Striped Peak and Salt Creek Park

Salt Creek Park is one of those local gems that tends to pass under the radar of most tourists. It really can't compete with the Olympic National Park to its south, but it does have charms of its own. One of these is Striped Peak which offers a good climb and wonderful views. There is also a playground, great views from the rocky coast and you can walk right down to the sea and explore the rocks or go scuba diving.

How to Get There

Head west from Port Angeles on route 101 to the junction with route 112 to Joyce. Head towards Joyce and keep your eyes open for Salt Creek Park on your right. The actual road is Camp Hayden Road and there is a little general store just past the junction. Follow Camp Hayden Road north until you see the park entrance. The road turns left here, but the entrance is straight ahead. Park near the playground/playing field and get out and explore.

The Kaleberg Hikes

Striped Peak

If you park at the playground/playing field, head back south along the road towards the park entrance and go left just before the free firewood supply and entrance station. There is a barrier across the road and you go around it to the right to get on the trail.

The first part of the trail is wide and can be a bit muddy. It climbs steeply past ferns and forest until you reach the bunkers. These are World War II left overs and you can head straight to explore them, or go right and continue your ascent.

Here the vegetation gets scrubbier and you'll find a lot of scotch broom, an invasive outsider, and the climb continues steeply. We consider Striped Peak a great training hike in the winter season. It may get muddy, but it rarely snows at these altitudes, but you still have to work hard to climb.

The trail continues its ascent without many views until you are nearly 2/3 the way up. Then you get the first inland view. Another steep corridor up and you get to the junction with the access road. It seems to be open to cars, but we've never seen anyone driving up here. Some people must like their axles. Continue up just a bit farther and the views of the strait start. Down below you can see Salt Creek, we presume, and Carol's Crescent, a private beach park.

There are particularly good views from an overlook that seems to be the local teen recreation center. Check for beer bottles, contraceptive foam applicators and shotgun shell casings and you'll see why Striped Peak isn't on the International Great Places list. Better yet, just look out north and check out the Canadian coast and vibrant blue water. That's Mount Baker a bit to your right.

If you head just a bit higher, to the top of the trail, you can get a view east towards Port Angeles and can see the Dungeness flatlands ahead.

Just reverse your steps to get down to the trailhead.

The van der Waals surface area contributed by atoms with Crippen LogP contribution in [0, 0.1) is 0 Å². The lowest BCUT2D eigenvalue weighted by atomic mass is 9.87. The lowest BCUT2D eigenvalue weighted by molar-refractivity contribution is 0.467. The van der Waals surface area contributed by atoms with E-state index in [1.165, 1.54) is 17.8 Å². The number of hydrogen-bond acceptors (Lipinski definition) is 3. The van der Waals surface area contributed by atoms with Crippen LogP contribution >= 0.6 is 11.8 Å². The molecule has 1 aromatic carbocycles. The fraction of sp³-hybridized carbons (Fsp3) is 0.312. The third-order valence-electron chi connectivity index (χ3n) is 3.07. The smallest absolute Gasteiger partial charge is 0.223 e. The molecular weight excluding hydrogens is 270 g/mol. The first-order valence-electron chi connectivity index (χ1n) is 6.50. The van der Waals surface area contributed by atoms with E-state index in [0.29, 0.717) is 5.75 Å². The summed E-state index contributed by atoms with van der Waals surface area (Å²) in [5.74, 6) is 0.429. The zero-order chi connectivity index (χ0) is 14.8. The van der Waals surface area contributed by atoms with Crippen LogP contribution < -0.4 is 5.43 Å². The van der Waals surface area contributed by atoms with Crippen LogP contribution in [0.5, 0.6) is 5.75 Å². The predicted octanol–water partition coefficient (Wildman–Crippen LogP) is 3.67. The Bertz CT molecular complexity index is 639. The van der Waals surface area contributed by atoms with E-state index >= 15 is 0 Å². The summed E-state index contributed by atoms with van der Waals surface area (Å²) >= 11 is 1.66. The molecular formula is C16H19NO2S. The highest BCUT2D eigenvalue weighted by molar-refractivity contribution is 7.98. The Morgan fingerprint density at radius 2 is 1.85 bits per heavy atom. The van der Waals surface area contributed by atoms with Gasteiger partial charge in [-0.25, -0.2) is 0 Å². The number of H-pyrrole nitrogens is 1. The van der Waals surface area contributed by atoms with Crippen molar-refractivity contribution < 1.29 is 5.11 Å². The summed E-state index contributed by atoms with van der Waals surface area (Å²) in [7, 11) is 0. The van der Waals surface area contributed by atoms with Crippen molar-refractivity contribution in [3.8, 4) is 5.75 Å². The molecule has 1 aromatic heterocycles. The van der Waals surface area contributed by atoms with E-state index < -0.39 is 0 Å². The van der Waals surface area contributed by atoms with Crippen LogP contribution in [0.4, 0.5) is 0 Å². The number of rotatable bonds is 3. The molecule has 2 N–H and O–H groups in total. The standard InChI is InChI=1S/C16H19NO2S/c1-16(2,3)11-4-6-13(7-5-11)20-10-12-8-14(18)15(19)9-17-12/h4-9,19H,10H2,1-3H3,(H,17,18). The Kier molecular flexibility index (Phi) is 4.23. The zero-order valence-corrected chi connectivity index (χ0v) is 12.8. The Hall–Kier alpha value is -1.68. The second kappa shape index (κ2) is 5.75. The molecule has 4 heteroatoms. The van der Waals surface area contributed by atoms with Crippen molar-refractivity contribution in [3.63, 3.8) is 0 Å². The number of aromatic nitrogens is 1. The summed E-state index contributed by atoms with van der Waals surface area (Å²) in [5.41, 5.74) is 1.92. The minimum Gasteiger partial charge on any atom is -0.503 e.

Coastal Trail

Starting at the playground/playing field parking lot you can either head south along the road and go left just before the entrance station, or you can cut across the playing field and look for the trailhead at the back corner. The advantage of the former approach is you get a sign explaining that this is a trail to a cove and a vista point further on and that the trail is not suitable for horses. The latter approach is shorter.

Follow the trail up and then down to the coast. You'll be in the woods, but as you head onward you'll get views of the rocks below along the coast. We've seen seals and sea birds down below us, so you might want to bring binoculars. This can be an arduous trail with lots of ups and downs, but the footing is good for the most part.

There is a well marked side trail which gets you down into the cove you've been seeing from the main trail. We've gone down a ways, but haven't made it to sea level yet. Alternatively, you can continue onwards towards the advertised "vista point", but we haven't gotten this far either. Despite our failings, this is a really nice trail and can be especially nice on a rainy day with its forest shelter and ocean views.

The Rocks

This isn't really a trail. You head down to the sea from the playground/playing field parking lot and there is a stairway down to the rocks. There is a sign here with some underwater photos and an explanation that this is a good spot for cold water scuba divers. It is supposed to be one of the best entry sites in the area, so if you do scuba, you might want to check it out.

We don't scuba, so we do what most people do down here. We walk out on the rocks. At low tide you can go quite a ways. If you explore the campground, you'll find at least one other staircase down to the rocks, so there is a lot to explore here.

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